The Izaak Synagogue in Krakow

The Izaak Synagogue in Krakow

Our trip began at the Krakow Music Festival, which bills itself as the largest free Jewish music festival in the world. It’s important to know that Krakow was not destroyed in the war, including the old Jewish quarter which was perfectly preserved. When you walk into the Jewish quarter you’re immediately struck by a very weird mix of emotions because there is both actual preservation of the Jewish quarter plus a lot of kitsch such as Jewish-themed restaurants, the outer walls of which have these faux shops, like “Moishe Ringlebaum, Tailor.” You enter the big Jewish square through this alleyway and you see these real Jewish synagogues and buildings that have been renovated. There is increasingly a return of Jewish culture and activity there, even in the absence of Jews. Michael Berenbaum, a Holocaust scholar who I ran into said, “You know the whole story here now is about the absence of presence, and the presence of absence,” which I thought was exactly the way to describe this situation. There you are in Krakow and during the music festival there’s just Jewish culture happening everywhere. There are maybe 200 Jews in this tiny community, which is descended upon by five to fifteen thousand people who on the final night crowd into that central square of the Jewish quarter where Jewish life happened for a thousand years, crowding in to see Israeli, American and European Jewish musical acts – and only a handful of us are visiting Jews; the rest of the people there are non-Jewish Poles.

Main entrance to the Auschwitz-Birkenau death camps in Oswiecim, Poland

Main entrance to the Auschwitz-Birkenau death camps in Oswiecim, Poland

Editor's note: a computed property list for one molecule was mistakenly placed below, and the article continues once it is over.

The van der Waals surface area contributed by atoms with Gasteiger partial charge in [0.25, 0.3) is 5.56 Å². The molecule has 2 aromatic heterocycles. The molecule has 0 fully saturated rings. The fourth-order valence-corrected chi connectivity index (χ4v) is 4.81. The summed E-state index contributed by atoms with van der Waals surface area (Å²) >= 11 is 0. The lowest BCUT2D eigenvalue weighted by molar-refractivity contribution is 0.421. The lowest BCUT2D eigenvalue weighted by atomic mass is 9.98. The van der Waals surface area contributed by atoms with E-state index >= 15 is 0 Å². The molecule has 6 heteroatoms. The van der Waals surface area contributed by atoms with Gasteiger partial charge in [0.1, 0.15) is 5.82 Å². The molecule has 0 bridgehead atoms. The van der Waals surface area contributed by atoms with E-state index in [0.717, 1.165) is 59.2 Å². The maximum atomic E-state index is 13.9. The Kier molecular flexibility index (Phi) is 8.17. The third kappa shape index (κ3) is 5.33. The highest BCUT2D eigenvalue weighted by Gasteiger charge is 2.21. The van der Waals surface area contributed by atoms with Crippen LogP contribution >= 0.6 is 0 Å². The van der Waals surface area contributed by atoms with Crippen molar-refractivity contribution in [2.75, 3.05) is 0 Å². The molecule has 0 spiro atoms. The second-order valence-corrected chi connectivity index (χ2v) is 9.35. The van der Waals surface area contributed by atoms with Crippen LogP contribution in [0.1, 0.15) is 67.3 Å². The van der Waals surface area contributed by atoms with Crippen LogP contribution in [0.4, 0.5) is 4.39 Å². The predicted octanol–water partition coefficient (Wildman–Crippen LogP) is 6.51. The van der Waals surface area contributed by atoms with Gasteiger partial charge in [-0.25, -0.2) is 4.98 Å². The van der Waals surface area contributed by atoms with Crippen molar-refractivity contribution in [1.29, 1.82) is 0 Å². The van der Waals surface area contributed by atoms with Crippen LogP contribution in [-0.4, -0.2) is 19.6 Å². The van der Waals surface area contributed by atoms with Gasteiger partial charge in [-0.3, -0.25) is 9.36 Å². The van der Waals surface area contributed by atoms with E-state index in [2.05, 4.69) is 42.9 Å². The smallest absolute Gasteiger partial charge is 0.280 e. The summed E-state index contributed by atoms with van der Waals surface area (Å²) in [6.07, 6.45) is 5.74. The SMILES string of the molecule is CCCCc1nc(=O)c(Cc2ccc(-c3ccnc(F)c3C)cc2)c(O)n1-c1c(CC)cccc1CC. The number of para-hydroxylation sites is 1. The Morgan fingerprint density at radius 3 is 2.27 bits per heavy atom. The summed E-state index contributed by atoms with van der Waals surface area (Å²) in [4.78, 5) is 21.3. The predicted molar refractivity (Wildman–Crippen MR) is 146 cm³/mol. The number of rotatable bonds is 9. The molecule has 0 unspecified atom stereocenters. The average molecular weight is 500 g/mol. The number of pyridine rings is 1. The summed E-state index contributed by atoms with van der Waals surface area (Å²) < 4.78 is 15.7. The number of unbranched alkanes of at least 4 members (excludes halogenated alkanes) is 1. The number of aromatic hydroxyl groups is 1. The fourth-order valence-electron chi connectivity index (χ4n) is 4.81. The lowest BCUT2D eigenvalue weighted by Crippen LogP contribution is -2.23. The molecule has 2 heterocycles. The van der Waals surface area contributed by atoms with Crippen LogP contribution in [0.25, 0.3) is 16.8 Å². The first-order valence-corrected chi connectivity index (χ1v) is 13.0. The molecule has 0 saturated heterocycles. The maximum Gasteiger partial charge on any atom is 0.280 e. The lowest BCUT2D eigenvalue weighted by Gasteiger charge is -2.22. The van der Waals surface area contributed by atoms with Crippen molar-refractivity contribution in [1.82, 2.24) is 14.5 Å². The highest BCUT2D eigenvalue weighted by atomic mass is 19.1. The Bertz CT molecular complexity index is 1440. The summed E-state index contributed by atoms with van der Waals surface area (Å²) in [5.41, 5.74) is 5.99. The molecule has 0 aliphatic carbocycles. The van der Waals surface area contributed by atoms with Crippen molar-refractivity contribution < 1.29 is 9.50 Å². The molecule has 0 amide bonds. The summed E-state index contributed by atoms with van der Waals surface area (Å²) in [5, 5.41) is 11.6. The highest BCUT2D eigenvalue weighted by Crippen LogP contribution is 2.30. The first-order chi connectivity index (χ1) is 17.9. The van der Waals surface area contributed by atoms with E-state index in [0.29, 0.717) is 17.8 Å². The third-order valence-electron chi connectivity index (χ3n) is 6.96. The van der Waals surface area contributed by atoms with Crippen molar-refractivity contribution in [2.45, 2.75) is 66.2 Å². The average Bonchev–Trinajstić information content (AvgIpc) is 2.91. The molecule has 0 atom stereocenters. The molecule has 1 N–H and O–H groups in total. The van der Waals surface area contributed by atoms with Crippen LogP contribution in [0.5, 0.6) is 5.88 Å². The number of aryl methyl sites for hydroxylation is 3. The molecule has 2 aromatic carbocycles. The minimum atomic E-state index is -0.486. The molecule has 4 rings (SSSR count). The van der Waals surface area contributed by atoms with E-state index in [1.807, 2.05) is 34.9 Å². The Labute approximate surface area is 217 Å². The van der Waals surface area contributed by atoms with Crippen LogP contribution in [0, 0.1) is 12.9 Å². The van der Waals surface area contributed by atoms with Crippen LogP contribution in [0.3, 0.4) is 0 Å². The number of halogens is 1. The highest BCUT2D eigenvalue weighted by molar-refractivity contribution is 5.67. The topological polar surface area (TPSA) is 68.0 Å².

Which brings me to the last of the three great Jewish projects that I encountered - the reclamation by a new generation of Poles of the Jewish parts of Polish history and culture. And I realized that this is not about us - this is about the Poles coming to terms with the fact that a critical part of their culture, history and country were expunged, murdered and driven out both by the Nazis and by this history of Polish anti-Semitism. I was infused with a sense of great hope for this Polish national project, this generational project that’s turning a history of anti-Semitism and of ignoring Jewish life into reclaiming it. The head of the Jewish Music Festival in Krakow is a non-Jewish guy who wears a kippah and keeps kosher. The most acclaimed guide to the Auschwitz-Birkenau complex is a 32 year old Polish woman who’s not Jewish. The ten thousand people who squeeze into that square, the vast overwhelming majority of them listening to Jewish music and dancing and experiencing Jewish culture in the absence of Jews, are Poles who are not Jews. As I imagined, this trip was a profound and moving experience, and I deeply appreciate the opportunity.

These remarks are based on excerpts from JCF CEO Daniel Sokatch's interview with Richard Miles, Senior Director of Marketing, on August 12.

Categories: Overseas


August 26, 2009


The Federation